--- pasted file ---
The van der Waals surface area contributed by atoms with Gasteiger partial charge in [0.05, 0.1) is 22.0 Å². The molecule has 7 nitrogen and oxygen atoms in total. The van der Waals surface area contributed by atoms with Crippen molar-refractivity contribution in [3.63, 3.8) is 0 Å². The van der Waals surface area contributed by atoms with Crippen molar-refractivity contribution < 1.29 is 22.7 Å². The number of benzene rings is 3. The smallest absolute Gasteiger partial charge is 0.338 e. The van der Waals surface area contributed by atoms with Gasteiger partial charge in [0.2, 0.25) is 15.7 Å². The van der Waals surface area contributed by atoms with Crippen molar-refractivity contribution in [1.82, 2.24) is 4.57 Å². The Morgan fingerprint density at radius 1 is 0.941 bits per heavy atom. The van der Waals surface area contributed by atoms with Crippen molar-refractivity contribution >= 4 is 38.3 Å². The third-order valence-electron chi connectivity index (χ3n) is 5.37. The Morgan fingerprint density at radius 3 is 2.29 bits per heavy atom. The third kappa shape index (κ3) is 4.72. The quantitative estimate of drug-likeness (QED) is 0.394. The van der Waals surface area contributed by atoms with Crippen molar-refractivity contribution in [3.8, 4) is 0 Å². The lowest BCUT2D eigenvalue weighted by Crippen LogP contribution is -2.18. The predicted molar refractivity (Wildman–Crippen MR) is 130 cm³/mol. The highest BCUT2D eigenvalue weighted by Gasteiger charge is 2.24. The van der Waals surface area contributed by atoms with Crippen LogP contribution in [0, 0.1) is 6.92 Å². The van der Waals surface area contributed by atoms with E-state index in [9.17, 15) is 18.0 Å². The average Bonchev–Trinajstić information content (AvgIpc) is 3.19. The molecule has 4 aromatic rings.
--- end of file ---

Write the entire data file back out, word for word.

The van der Waals surface area contributed by atoms with Gasteiger partial charge in [0.05, 0.1) is 22.0 Å². The molecule has 7 nitrogen and oxygen atoms in total. The van der Waals surface area contributed by atoms with Crippen molar-refractivity contribution in [3.63, 3.8) is 0 Å². The van der Waals surface area contributed by atoms with Crippen molar-refractivity contribution < 1.29 is 22.7 Å². The number of benzene rings is 3. The smallest absolute Gasteiger partial charge is 0.338 e. The van der Waals surface area contributed by atoms with Gasteiger partial charge in [0.2, 0.25) is 15.7 Å². The van der Waals surface area contributed by atoms with Crippen molar-refractivity contribution in [1.82, 2.24) is 4.57 Å². The Morgan fingerprint density at radius 1 is 0.941 bits per heavy atom. The van der Waals surface area contributed by atoms with Crippen molar-refractivity contribution >= 4 is 38.3 Å². The third-order valence-electron chi connectivity index (χ3n) is 5.37. The Morgan fingerprint density at radius 3 is 2.29 bits per heavy atom. The third kappa shape index (κ3) is 4.72. The quantitative estimate of drug-likeness (QED) is 0.394. The van der Waals surface area contributed by atoms with Crippen molar-refractivity contribution in [3.8, 4) is 0 Å². The lowest BCUT2D eigenvalue weighted by Crippen LogP contribution is -2.18. The predicted molar refractivity (Wildman–Crippen MR) is 130 cm³/mol. The highest BCUT2D eigenvalue weighted by Gasteiger charge is 2.24. The van der Waals surface area contributed by atoms with Crippen LogP contribution in [0, 0.1) is 6.92 Å². The van der Waals surface area contributed by atoms with E-state index in [9.17, 15) is 18.0 Å². The average Bonchev–Trinajstić information content (AvgIpc) is 3.19. The molecule has 4 aromatic rings.